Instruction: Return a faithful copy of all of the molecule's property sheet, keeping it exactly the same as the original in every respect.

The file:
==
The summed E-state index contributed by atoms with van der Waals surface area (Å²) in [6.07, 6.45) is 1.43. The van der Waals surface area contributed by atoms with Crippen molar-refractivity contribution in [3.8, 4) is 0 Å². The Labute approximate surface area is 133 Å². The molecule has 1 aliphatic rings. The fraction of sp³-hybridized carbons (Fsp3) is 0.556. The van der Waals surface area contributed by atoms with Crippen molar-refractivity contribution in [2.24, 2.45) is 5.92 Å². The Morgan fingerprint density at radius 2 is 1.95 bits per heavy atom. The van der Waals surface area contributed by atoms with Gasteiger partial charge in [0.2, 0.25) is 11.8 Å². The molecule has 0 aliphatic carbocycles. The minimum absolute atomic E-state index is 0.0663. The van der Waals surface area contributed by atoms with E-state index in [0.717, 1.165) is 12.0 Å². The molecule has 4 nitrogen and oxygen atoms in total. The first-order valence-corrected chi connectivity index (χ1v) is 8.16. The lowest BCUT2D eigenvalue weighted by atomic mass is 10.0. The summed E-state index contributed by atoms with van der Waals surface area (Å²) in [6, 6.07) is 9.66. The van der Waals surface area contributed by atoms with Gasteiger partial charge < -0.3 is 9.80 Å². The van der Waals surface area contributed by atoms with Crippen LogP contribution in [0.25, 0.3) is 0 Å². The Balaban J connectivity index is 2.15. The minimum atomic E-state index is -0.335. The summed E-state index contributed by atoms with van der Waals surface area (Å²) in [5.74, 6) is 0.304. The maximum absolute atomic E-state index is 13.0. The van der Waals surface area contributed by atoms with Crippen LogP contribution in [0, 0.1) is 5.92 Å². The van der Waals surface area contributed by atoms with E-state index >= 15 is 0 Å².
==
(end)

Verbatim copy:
The summed E-state index contributed by atoms with van der Waals surface area (Å²) in [6.07, 6.45) is 1.43. The van der Waals surface area contributed by atoms with Crippen molar-refractivity contribution in [3.8, 4) is 0 Å². The Labute approximate surface area is 133 Å². The molecule has 1 aliphatic rings. The fraction of sp³-hybridized carbons (Fsp3) is 0.556. The van der Waals surface area contributed by atoms with Crippen molar-refractivity contribution in [2.24, 2.45) is 5.92 Å². The Morgan fingerprint density at radius 2 is 1.95 bits per heavy atom. The van der Waals surface area contributed by atoms with Gasteiger partial charge in [0.2, 0.25) is 11.8 Å². The molecule has 0 aliphatic carbocycles. The minimum absolute atomic E-state index is 0.0663. The van der Waals surface area contributed by atoms with E-state index in [0.717, 1.165) is 12.0 Å². The molecule has 4 nitrogen and oxygen atoms in total. The first-order valence-corrected chi connectivity index (χ1v) is 8.16. The lowest BCUT2D eigenvalue weighted by atomic mass is 10.0. The summed E-state index contributed by atoms with van der Waals surface area (Å²) in [6, 6.07) is 9.66. The van der Waals surface area contributed by atoms with Gasteiger partial charge < -0.3 is 9.80 Å². The van der Waals surface area contributed by atoms with Crippen LogP contribution in [0.25, 0.3) is 0 Å². The Balaban J connectivity index is 2.15. The minimum atomic E-state index is -0.335. The summed E-state index contributed by atoms with van der Waals surface area (Å²) in [5.74, 6) is 0.304. The maximum absolute atomic E-state index is 13.0. The van der Waals surface area contributed by atoms with Crippen LogP contribution in [0, 0.1) is 5.92 Å². The van der Waals surface area contributed by atoms with E-state index >= 15 is 0 Å².